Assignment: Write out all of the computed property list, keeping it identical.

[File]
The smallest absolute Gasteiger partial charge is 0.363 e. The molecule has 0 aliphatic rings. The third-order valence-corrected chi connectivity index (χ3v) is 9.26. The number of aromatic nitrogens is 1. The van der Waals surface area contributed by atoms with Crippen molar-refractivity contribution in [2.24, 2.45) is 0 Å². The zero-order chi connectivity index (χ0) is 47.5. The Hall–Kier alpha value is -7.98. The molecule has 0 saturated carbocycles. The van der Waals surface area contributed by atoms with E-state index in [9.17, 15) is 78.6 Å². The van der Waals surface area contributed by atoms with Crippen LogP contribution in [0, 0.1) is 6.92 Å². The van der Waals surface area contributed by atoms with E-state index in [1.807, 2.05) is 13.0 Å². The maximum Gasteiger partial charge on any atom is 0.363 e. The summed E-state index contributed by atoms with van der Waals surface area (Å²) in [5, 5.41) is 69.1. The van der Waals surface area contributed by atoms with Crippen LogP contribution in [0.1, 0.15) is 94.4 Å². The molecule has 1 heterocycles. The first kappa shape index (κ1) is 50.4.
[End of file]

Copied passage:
The smallest absolute Gasteiger partial charge is 0.363 e. The molecule has 0 aliphatic rings. The third-order valence-corrected chi connectivity index (χ3v) is 9.26. The number of aromatic nitrogens is 1. The van der Waals surface area contributed by atoms with Crippen molar-refractivity contribution in [2.24, 2.45) is 0 Å². The zero-order chi connectivity index (χ0) is 47.5. The Hall–Kier alpha value is -7.98. The molecule has 0 saturated carbocycles. The van der Waals surface area contributed by atoms with E-state index in [9.17, 15) is 78.6 Å². The van der Waals surface area contributed by atoms with Crippen LogP contribution in [0, 0.1) is 6.92 Å². The van der Waals surface area contributed by atoms with E-state index in [1.807, 2.05) is 13.0 Å². The maximum Gasteiger partial charge on any atom is 0.363 e. The summed E-state index contributed by atoms with van der Waals surface area (Å²) in [5, 5.41) is 69.1. The van der Waals surface area contributed by atoms with Crippen LogP contribution in [0.1, 0.15) is 94.4 Å². The molecule has 1 heterocycles. The first kappa shape index (κ1) is 50.4.